Sign In
Skip to content
Attention: We are updating our website to better serve Alaska. Please let us know if you experience difficulties navigating our webpages or accessing our information.



Print your own set of Alaskan ACE Cards

Each suite of cards can be printed on card stock such as Avery – Name Badge Insert Refills (item number 5392). These 3”x4” cards are perforated and when printed as double sided lead to easy to distribute ACE cards.

Diamonds
Hearts

Spades
Clubs

 








<<<Back to home

Adverse Childhood Experiences (ACEs) Cards

These cards were developed to help Alaskans learn about Adverse Childhood Experiences (ACEs) and how to overcome them. While, ACEs are common here in Alaska many people have overcome a difficult childhood to thrive as adults. What supports allowed them to succeed? ACE Cards are divided into four categories: 

 
 
 

The Costs: These cards point to the economic, social and health costs which are linked to adverse experiences before age 18.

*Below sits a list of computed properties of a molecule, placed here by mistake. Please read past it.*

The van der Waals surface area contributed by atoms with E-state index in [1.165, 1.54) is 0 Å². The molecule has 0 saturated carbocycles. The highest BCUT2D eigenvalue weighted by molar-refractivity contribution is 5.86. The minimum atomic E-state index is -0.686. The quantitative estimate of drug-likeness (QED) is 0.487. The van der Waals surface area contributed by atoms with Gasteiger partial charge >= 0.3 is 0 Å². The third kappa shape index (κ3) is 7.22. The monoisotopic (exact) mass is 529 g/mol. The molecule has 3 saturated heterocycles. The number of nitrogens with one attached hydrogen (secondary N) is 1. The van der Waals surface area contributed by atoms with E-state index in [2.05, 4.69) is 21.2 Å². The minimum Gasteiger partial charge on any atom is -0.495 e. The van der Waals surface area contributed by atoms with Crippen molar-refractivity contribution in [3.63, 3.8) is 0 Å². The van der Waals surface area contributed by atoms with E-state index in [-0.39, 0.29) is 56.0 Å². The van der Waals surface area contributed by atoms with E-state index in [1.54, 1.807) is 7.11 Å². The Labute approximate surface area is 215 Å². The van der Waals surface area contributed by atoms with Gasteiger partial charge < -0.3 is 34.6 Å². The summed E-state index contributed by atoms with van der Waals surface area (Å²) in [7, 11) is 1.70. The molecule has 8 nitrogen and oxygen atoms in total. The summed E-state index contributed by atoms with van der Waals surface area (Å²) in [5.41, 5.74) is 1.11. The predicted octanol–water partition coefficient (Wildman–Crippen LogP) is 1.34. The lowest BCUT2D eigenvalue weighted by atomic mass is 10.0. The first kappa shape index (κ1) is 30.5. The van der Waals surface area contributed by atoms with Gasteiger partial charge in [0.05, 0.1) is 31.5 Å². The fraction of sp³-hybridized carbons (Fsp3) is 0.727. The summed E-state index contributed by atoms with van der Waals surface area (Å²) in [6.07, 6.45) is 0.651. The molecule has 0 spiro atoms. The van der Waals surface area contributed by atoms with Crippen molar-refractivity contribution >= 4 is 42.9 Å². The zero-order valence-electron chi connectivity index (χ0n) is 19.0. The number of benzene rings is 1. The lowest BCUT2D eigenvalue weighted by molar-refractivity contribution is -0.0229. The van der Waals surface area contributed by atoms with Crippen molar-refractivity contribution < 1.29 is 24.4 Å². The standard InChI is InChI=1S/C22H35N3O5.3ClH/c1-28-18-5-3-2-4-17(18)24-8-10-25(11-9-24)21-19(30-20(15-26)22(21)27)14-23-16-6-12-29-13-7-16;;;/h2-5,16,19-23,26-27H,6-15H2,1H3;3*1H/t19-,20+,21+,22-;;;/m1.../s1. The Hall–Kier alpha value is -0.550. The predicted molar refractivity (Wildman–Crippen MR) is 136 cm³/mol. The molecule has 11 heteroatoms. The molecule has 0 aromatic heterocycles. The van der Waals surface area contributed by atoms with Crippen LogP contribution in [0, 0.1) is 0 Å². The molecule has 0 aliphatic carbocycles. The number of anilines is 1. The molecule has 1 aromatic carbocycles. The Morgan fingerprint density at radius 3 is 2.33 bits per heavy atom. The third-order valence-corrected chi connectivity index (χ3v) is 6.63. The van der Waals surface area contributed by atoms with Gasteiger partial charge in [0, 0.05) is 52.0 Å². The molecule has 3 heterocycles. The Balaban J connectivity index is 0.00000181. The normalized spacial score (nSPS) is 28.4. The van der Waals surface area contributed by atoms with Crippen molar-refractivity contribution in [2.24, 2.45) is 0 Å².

The Data: These cards illustrate the numbers of ACEs and outcomes related to them, specific to Alaskan adults.

Resiliency: Cards in this group refer to how people are strengthened in their communities through supportive people and programs which help prevent and mitigate ACEs and their poor outcomes.

The Work: For many years Alaskans have helped each other in their day to day relationships, whether it by a grandparent, the Big Brother/Big Sister Program, a community behavioral health center or an understanding employer, these relationships make a difference. These cards highlight these activities.

Of course, not all the costs, data, resiliency or work is included on these cards. Everyone can contribute to their neighbors and family in their own way. These are available to get the conversation going. Click on a card that interests you and learn more.

Most of the Alaska specific data, in these cards was developed from results of the Behavioral Risk Factor Surveillance System (BRFSS) Survey, which included questions about adverse childhood experiences of Alaskan Adults.